However, I had a blog fail on this post.  And then another one.  And I realized that part of the problem was that I was pulling off a bigger chunk than I could handle in a single post.  And then I realized that there are several topics that are very much top of mind that I haven’t dug into since they don’t really fit into my usual format.

So I’m going to try something a bit different this time.  Oh, I already mentioned that, didn’t I?

This is the first post in a series.  I will most likely interleave other posts in my more traditional style with the series.  And if I get really ambitious I’ll start other series on some of the other subjects that I’ve been stuck on.  But I am going to try to get my words wrapped around a slightly larger idea than the ones I’ve been attacking recently.

The seed of the “Reconcilable Differences” thread was planted in computer science class recently.  We had an incident where I said something and one of the other volunteer teachers said the exact opposite a few minutes later.  Was one of us wrong?  Were we both right in different contexts? Were both of us wrong?   Are there other reasons why the experts in the room might contradict each other?  Or your teacher contradict your textbook?  What do you do when your teacher or coach tells you to do something exactly the opposite way from some other expert?

Well, I think my first pass at that is that you ask or use other means to figure out why there is an apparent contradiction.  And I think this feeds into a very important part of learning, at least for me.  It is one means of becoming  an expert even if it’s on some micro-subject or small slice of what one is trying to learn.

Then as I started to blog about that incident I started popping out way too many examples to fit into a single post.  And I also realized that my rapidly piling up set of anecdotes might fit into a taxonomy.  And that taxonomy might be a useful tool to help me learn.  Possibly even useful to decide when it’s most useful to ask an expert, to worry at a solution myself, or to just forget the issue.  And really, for myself, being able to do the last of those would probably represent a massive boost in efficiency of learning if I could do that quickly and in the right circumstances.  Perhaps it will also be useful to others.

So here is my initial taxonomy of “Reconcilable Differences” in roughly increasing order of interest.

  1. Simple Expert Error
    • One of the experts is just wrong.
    • Both of the experts are wrong.
    • One of them is answering a different question.
    • You just misheard one of the experts.
  2. External Context Issues
    • You’re tying to apply something that an expert said in one domain to a different domain and it doesn’t translate.
    • One source is significantly older than another and the ‘right’ answer has changed in the intervening time.
  3. Personal Differences/Internal Context Issues
    • The ‘right’ answer is different for different levels of expertise and you are attempting to reconcile advice given to a beginner with advice given to the current you who is more advanced.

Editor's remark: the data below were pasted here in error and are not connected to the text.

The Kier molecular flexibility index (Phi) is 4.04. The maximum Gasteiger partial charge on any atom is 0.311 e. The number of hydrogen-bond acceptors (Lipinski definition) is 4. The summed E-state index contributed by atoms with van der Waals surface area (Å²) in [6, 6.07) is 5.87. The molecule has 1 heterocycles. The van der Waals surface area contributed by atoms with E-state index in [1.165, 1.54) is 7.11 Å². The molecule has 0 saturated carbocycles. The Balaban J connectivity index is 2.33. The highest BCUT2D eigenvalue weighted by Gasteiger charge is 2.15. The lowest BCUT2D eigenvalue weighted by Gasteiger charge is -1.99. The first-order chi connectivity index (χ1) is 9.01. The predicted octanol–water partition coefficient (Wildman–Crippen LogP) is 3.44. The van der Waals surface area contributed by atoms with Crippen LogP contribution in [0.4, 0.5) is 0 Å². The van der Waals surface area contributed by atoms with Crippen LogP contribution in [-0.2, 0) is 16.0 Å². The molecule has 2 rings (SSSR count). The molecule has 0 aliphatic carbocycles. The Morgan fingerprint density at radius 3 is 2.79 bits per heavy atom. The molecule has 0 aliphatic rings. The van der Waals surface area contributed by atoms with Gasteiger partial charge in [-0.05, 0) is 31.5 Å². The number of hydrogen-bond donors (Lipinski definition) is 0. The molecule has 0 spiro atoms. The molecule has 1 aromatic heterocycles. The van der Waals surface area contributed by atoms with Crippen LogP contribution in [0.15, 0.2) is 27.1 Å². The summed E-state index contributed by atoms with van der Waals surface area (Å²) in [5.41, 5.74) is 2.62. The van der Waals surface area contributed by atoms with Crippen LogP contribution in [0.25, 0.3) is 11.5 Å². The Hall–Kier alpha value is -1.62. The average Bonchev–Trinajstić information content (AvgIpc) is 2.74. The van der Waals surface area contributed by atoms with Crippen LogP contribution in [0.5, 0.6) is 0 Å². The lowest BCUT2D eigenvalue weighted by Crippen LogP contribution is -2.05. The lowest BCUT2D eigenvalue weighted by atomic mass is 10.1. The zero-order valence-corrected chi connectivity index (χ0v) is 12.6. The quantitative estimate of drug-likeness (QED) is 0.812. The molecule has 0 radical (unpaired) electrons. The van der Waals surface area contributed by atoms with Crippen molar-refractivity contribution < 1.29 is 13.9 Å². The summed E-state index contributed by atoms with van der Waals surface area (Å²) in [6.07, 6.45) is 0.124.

• You overcompensated between the time you got the original advice and the time that you got the follow up advice – so you really do need to do the opposite (just less).
    • Bodies are different – even experts don’t always do the translation from their body type to yours accurately.
    • Minds are different – it’s easy for a teacher to have an inaccurate representation of what you know and give advice based on that.
  4. Language issues
    • Experts have slightly different definitions of words.
    • Language is just ambiguous.

Over the next few posts I’m going to make an attempt to pull of my favorites of these and expand on them in something closer to my usual style, but tied back to the more general theme.  In the process I’m giving myself permission to modify or even outright rewrite the above list.  So this is a good time for comments if you’ve got ideas for an altered taxonomy.

 

One of my favorite yoga teachers opened class the other day with an exercise that I had never seen done before although I think it’s more common in ‘softer’ yoga practices.  She asked everyone to turn to a neighbor and share a way that they use their yoga practice outside of class.  Well, since I’m an off the charts introvert (I am going to get around to writing that post one of these days), I managed to pause just long enough that as I turned to each of the people around me, they had already engaged with someone on their other side.  So no big deal, I sat and enjoyed a few minutes of meditation.

But near the end of the sharing time the teacher looked up from her conversation and commented on how relaxed I looked sitting by myself in the middle of the chatty room.  And of course she then put me on the spot to share with the entire class.  An introvert’s nightmare.  But I sucked it up and took the opportunity to very briefly share that I was volunteering to teach High School students Computer Science and since Yoga was one of the skills that was newest to me, I frequently took things I learned in Yoga to help me teach in that entirely different environment.

And this is why I find Yoga so much fun.  The response wasn’t a blank stare or a nervous laugh (either of which would be completely reasonable and somewhat expected when I allow myself to geek out in public), it was “Oh yeah, I use a programming example to help teach yoga sometimes.”  And went on to describe how she talks about how computer code reduces down to a series of zeroes and ones, each of which has meaning.  Which means that if one of those bits gets flipped for whatever reason your program may do something entirely different than what you expected.   And doing yoga is kind of like this kind of program – every instruction you send to your body is important at the most exacting level – crossing wires or flipping one bit can make your program crash or do something different than you wanted.  I particularly take this to heart in things like Chataranga (Yoga Pushups) where a very healthy exercise can quickly degrade into a shoulder injuring anti-exercise.